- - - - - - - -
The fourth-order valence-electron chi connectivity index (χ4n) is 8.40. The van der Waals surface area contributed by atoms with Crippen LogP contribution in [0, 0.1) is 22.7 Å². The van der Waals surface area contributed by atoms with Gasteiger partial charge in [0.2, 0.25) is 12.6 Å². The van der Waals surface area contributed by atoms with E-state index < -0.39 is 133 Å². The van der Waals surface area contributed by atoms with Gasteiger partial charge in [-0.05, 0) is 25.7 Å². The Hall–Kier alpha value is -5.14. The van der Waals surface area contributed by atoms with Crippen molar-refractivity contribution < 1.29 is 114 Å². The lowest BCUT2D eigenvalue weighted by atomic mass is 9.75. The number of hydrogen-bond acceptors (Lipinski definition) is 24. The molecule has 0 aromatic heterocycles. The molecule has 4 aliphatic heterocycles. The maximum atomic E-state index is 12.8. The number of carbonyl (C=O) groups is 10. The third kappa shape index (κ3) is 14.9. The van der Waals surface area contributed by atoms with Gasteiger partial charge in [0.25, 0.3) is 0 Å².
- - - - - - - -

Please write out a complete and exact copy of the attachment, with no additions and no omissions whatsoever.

The fourth-order valence-electron chi connectivity index (χ4n) is 8.40. The van der Waals surface area contributed by atoms with Crippen LogP contribution in [0, 0.1) is 22.7 Å². The van der Waals surface area contributed by atoms with Gasteiger partial charge in [0.2, 0.25) is 12.6 Å². The van der Waals surface area contributed by atoms with E-state index < -0.39 is 133 Å². The van der Waals surface area contributed by atoms with Gasteiger partial charge in [-0.05, 0) is 25.7 Å². The Hall–Kier alpha value is -5.14. The van der Waals surface area contributed by atoms with Crippen molar-refractivity contribution < 1.29 is 114 Å². The lowest BCUT2D eigenvalue weighted by atomic mass is 9.75. The number of hydrogen-bond acceptors (Lipinski definition) is 24. The molecule has 0 aromatic heterocycles. The molecule has 4 aliphatic heterocycles. The maximum atomic E-state index is 12.8. The number of carbonyl (C=O) groups is 10. The third kappa shape index (κ3) is 14.9. The van der Waals surface area contributed by atoms with Gasteiger partial charge in [0.25, 0.3) is 0 Å².